Deconsolidation in the Primary Mortgage Market: A Temporary or Structural Trend?
For many years, concentration in the U.S. primary mortgage market – as measured by top originators’ share of mortgage originations – grew at a largely uninterrupted pace. In the wake of the crisis, however, the level of concentration in the primary market has declined more than 20 percent (see chart below). One reason for this decline was the withdrawal of large lenders, with only 5 of the top 20 single-family mortgage originators in 2006 remaining active in the market today.
In the most recent edition of Housing Insights, we investigate whether or not the recent decline in top lender share of market origination is more likely a function of cyclical or structural market factors.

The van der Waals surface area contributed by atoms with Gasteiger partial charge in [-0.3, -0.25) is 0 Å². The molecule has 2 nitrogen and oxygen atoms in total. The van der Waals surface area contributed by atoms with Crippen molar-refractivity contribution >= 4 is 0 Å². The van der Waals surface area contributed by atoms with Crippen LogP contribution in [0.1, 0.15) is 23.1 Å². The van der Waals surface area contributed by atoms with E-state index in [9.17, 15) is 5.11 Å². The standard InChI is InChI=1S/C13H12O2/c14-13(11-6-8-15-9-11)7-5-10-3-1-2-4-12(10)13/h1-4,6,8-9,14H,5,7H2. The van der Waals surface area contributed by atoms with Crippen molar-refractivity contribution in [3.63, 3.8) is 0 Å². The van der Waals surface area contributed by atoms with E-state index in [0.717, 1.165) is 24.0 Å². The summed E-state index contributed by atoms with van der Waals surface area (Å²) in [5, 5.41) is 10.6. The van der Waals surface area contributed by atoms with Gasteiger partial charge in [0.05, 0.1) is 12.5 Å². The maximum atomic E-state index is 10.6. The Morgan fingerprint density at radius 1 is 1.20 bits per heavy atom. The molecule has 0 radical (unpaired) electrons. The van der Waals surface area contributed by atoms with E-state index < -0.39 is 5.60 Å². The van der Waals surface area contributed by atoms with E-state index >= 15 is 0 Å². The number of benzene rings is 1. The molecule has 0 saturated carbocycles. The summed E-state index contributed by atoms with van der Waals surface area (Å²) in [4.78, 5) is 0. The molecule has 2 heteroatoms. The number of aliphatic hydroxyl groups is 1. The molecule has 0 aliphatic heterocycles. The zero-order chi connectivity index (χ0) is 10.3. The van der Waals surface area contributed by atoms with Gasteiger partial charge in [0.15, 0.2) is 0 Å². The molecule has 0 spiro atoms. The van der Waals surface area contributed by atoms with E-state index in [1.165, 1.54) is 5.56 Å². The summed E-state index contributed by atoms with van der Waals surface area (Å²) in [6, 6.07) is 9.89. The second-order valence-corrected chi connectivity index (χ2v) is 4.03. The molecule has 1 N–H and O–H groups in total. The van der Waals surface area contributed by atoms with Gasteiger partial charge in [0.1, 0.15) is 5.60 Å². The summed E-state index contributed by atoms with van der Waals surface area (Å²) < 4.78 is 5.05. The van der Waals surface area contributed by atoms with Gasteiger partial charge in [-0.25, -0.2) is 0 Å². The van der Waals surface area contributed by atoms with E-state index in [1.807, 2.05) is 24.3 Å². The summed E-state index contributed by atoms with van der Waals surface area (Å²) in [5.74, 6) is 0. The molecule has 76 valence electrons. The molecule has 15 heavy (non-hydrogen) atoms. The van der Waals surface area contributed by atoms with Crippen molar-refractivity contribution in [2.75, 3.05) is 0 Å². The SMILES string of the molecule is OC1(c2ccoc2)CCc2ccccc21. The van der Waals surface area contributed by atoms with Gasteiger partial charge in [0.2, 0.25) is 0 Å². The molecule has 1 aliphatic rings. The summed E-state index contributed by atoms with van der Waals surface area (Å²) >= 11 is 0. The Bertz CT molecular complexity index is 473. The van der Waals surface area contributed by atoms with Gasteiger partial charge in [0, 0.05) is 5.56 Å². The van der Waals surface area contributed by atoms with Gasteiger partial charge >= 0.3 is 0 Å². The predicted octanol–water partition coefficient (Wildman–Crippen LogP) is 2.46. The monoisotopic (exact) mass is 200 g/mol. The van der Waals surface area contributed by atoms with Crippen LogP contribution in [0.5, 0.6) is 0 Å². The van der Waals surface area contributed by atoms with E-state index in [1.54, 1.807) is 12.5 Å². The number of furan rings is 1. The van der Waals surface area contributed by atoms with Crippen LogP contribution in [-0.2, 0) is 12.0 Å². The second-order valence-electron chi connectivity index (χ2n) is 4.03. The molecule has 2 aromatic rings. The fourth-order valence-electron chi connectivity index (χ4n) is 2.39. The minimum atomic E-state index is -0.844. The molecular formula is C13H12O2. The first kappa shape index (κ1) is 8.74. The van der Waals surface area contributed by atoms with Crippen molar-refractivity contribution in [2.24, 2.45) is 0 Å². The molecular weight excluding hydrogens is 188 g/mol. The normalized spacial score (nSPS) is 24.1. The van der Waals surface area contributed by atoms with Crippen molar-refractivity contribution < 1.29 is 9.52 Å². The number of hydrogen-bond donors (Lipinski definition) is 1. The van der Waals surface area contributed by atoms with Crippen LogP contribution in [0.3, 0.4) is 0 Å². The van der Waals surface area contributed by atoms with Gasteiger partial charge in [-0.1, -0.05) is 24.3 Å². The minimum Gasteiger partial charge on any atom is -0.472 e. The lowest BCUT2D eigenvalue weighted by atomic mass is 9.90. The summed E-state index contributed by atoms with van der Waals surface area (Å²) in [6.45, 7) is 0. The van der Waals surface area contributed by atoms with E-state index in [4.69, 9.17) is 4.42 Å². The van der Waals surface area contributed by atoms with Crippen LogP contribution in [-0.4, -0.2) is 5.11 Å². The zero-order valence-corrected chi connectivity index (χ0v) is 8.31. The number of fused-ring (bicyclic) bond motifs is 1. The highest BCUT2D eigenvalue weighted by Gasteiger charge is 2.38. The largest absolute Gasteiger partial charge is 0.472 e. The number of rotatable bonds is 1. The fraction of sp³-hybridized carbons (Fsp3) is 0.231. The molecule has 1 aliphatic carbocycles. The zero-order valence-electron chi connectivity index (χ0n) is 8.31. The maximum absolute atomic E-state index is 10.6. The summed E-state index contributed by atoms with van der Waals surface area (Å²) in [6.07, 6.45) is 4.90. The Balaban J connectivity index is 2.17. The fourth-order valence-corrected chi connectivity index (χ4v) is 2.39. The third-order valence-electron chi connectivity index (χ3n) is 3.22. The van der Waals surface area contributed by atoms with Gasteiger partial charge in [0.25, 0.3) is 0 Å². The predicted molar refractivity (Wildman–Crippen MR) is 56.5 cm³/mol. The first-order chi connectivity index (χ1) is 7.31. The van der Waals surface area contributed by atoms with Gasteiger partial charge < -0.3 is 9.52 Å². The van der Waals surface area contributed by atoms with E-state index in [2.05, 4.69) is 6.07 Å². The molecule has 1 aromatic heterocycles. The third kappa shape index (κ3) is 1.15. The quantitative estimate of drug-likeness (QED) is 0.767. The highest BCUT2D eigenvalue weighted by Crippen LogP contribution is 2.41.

Large and small lenders enjoy advantages over each other in the mortgage marketplace. However, we believe large lenders benefit from more significant and potentially more sustainable advantages relative to small lenders. Consequently, our assessment indicates that the recent decline in large lender share of the primary market is temporary, and principally a result of cyclical factors that caused larger lenders to pull back from the market. Absent a meaningful restructuring of the mortgage market (our analysis did not contemplate changes that may come from reform of the housing finance system, as we do not yet know the timing and shape of reform), we believe there is a significant probability that in the long-term large lender share of the primary market will increase compared to current levels.
Director, Strategic Planning
Economic & Strategic Research
The author thanks Orawin Velz, Pat Simmons, Tom Seidenstein, Mark Palim, Doug Duncan, Pete Bakel, Noel Fahey, Michael Vangeloff, and Paul Mahler for valuable comments in the creation of this analysis. Of course, all errors and omissions remain the responsibility of the authors.
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